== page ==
Energy and climate have made many strange bedfellows. Environmentalists and Marines make common cause because each has a mission vitally impacted by the use of energy. Everyone debates the merits of their favorite renewable or alternative energy production means, but all agree on the importance of the Fifth Fuel. Along with coal, petroleum, and nuclear, renewable/alternative energy make up the four fuels we use most commonly. The fifth fuel is the cleanest, cheapest and most secure of all. It is the electron you do not use through energy conservation.
On Tuesday, 6 December 2011, I will be speaking as part of an all-day series of events coordinated by the Reuben H. Fleet Science Center in San Diego, CA, including an evening panel on the USS Midway. The Reuben H. Fleet Science Center “seeks to inspire lifelong learning by furthering the public understanding and enjoyment of science and technology”. The title of the program is “The Military Goes Green: Cutting Back on Fossil Fuel to Save Lives and Billions of Dollars”. It is co-sponsored by “EARTH: The Operators’ Manual”, an NSF-supported education and outreach project focusing on the twin topics of climate change and renewable energy. Check out the link to the website and if you are in SoCal, come by and participate.
In the process of preparing for this event, I was placed in contact with Laura Parsons of the California Center for Sustainable Energy, “a non-profit organization dedicated to creating change for a clean energy future,” a group I’ll be speaking that morning. One of their programs caught my attention and I wanted to share it with you. It is a pilot program funded by DOE “to test Community-Based Social Marketing strategies for encouraging people to do whole-house energy efficiency upgrades”. CCSE is preparing to enter the implementation phase of the program so they were looking for a target audience that would be aware of the implication of energy use, be disciplined enough to carry through with efficiency behavior and would be good representatives of the program. Guess who they picked? Veterans. The program is called the “San Diego Hero Alliance.”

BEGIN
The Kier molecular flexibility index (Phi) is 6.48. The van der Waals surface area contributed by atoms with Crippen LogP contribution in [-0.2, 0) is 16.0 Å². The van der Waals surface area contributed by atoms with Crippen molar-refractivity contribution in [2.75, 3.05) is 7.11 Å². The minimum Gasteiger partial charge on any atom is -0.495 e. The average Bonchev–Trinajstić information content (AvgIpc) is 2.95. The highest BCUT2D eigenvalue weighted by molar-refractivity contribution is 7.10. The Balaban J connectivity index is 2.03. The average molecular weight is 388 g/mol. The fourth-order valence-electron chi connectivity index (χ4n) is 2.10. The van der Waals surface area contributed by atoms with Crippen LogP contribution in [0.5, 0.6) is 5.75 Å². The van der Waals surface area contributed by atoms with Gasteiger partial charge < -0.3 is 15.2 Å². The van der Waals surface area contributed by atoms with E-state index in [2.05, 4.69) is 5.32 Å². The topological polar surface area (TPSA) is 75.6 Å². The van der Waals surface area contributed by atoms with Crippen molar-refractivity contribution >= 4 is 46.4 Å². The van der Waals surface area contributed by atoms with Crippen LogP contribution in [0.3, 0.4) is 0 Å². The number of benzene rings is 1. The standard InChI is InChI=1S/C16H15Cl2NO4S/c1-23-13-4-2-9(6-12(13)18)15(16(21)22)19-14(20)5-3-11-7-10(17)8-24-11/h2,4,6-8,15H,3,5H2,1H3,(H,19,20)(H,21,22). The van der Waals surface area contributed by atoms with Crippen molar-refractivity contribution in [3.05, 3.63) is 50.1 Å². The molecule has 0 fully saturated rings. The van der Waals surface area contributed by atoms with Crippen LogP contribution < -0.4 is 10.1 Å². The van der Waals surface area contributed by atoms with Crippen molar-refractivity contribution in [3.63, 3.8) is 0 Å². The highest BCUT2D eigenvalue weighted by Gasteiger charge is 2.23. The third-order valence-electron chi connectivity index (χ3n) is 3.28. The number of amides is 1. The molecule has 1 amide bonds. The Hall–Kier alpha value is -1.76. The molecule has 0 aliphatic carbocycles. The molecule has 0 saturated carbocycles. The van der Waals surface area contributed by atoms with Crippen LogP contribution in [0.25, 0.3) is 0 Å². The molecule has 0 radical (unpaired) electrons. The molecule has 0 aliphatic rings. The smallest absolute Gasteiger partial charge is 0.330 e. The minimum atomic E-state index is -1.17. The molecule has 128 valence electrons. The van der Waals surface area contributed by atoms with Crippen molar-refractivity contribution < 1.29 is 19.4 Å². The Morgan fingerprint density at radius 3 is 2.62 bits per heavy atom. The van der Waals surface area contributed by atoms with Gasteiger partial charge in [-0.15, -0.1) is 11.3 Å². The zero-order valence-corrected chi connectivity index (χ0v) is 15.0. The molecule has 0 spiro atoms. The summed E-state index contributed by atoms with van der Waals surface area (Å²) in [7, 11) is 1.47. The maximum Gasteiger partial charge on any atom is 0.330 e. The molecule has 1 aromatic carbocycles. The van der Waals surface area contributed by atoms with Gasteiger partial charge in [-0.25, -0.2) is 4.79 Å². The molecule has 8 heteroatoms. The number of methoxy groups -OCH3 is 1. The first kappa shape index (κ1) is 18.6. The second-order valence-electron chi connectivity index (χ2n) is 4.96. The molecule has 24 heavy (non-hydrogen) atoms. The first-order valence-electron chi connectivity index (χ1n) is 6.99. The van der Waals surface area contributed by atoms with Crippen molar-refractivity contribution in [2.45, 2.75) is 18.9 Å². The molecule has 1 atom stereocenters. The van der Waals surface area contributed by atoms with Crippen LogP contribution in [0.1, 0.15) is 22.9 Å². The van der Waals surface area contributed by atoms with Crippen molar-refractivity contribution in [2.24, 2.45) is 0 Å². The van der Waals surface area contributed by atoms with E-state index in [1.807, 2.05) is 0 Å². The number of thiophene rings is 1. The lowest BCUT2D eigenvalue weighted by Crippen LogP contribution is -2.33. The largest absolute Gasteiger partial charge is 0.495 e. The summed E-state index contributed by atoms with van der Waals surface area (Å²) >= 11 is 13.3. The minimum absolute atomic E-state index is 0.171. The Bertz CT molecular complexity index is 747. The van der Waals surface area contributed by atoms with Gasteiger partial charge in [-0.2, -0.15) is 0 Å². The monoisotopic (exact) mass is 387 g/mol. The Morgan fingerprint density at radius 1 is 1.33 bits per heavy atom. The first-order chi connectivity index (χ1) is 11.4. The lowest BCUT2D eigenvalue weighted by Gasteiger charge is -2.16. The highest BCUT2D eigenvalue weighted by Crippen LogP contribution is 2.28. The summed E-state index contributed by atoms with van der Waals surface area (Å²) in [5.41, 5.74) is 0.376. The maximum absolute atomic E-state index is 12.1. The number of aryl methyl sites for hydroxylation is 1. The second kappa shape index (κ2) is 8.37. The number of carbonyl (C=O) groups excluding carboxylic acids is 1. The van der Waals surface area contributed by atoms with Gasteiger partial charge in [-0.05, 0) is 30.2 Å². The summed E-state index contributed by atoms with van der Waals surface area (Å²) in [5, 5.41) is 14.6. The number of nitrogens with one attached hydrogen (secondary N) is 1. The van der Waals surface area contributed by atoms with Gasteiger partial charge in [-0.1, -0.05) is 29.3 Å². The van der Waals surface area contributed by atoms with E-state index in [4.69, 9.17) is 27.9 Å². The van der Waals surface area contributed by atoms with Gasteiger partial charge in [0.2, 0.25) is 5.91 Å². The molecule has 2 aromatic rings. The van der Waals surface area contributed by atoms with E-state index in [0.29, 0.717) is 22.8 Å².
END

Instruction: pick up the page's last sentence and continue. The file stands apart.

According to Ms. Parsons, the program begins with a small commitment – asking veterans to pledge to do one energy efficient behavior – to bring them into this community of Energy Heroes. Once they self-identify as someone who cares about energy efficiency, the Alliance helps them to take progressive steps to learn more about their home’s energy performance, and ultimately, get a home energy upgrade. The Alliance will assist with tapping into an existing rebate program, to help overcome the cost barriers.
This is a practical and noble program. Using veterans as the stalking horses for focusing on energy efficiency brings continuity and credibility to the program. Helping veterans save on energy bills is principled and decent. One of the major impacts of efficiency programs is that they focus on air tightness standards for structures. With less air infiltration, cool stays cool and warm stays warm. Better still, pollen, moisture, dust and mold are reduced, creating a more health environment for children and other living things.
I wish them much success in this program. In areas where the cost for energy is high, such as Southern California, this makes sense for the utility and the consumer. This truly could be an Alliance of Heroes. Dan Nolan